Joseph Moriarty and Aislinn Ryan lead the riverdancers, and excellent they are too. The producers wisely do not try and make them emulate the star appeal of Jean Butler and Michael Flatley. The show itself has evolved into a really fine ensemble piece, unlike Flatley's recent ventures which seem to be all about Michael.
Bill Whelan's timeless music gives the show the authenticity it requires to remain Irish. It also provides a perfect show case for the excellent band which, this time around, is a major part of the show. Fiddler Alexis Macisaac puts the recent Lord Of The Dance tour to shame by playing without a backing tape. Darragh Murphy moves the audience by performing the stirring "Caoineadh Chu Chulainn" (Lament) beautifully. Multi talented Guy Rickarby provides the heartbeat and backbone to the show with his spirited percussion, Bodhran and drumming. Toby Kelly's sax is a great soundtrack for the athletic and streetwise crowd-pleasers, the Riverdance Tappers, Kelly Isaac and Lee Payne.
Many have criticised the show over the years for being po-faced but the playful humour of these tappers leaves the audience beaming with delight. Yes, the show is at times self important; but it is nowhere near as irritating as Cirque Du Soleil.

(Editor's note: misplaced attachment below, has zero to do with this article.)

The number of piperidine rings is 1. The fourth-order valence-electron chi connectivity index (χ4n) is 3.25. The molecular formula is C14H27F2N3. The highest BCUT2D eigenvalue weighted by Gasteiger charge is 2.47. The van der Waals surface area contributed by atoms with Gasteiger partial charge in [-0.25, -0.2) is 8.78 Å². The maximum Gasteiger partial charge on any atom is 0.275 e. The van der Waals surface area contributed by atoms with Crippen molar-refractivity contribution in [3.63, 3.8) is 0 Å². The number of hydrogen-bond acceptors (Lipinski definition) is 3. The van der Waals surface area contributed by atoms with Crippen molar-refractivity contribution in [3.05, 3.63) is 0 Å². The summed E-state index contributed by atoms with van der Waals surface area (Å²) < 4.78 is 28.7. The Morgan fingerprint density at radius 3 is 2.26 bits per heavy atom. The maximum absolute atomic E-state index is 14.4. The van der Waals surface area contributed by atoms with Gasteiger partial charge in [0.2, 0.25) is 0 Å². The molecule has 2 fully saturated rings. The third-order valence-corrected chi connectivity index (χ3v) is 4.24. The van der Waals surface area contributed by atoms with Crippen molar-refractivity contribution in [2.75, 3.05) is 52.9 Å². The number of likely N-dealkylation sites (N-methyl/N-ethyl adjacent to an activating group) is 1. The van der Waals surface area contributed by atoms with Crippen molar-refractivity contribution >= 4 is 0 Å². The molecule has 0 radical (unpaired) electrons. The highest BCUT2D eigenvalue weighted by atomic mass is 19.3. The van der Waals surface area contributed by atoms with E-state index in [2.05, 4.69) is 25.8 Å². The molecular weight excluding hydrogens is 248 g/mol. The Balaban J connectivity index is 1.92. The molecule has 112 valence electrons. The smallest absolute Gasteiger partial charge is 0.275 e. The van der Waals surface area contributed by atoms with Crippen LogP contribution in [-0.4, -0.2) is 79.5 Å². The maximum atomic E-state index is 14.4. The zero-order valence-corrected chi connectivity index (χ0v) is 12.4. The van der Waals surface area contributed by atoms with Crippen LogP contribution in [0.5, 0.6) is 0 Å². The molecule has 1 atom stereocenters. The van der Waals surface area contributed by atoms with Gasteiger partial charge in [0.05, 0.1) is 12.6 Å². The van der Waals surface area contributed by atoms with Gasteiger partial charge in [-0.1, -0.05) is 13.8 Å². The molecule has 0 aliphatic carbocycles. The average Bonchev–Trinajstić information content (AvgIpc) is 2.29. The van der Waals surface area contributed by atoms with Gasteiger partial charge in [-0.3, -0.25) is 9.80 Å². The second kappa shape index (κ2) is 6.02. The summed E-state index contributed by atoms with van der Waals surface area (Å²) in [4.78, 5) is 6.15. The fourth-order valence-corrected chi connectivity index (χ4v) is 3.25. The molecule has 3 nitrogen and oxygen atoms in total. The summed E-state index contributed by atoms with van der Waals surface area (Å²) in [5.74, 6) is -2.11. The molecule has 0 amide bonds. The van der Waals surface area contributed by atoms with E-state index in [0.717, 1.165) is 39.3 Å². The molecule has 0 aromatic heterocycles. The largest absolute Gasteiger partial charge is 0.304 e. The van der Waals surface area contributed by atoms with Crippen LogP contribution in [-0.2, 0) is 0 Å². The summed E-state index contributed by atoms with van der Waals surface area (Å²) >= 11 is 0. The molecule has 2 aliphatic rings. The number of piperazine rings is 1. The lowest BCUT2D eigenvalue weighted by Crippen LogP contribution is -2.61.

The sheer variety keeps things moving at a rapid pace. Stunning Carmen Armengou’s flamenco dancing is full of life and passion. The almost elasticised Moscow Folk Ballet are like human spinning tops and a sight to behold, leaving you breathless with excitement. The Irish troupe themselves remain just as tight and synchronized as before, bringing ‘sexy’ back to Irish dancing.
Some of the Enya-esque elements of the show could be cut as they remind you of a spoof scene from Stones In His Pockets. But Riverdance remains the dance show to beat, as it is good old fashioned variety with added sex appeal and dazzling movement. Still the Celtic cream of the Irish Dancing show crop.
- Glenn Meads (reviewed at the Opera House, Manchester)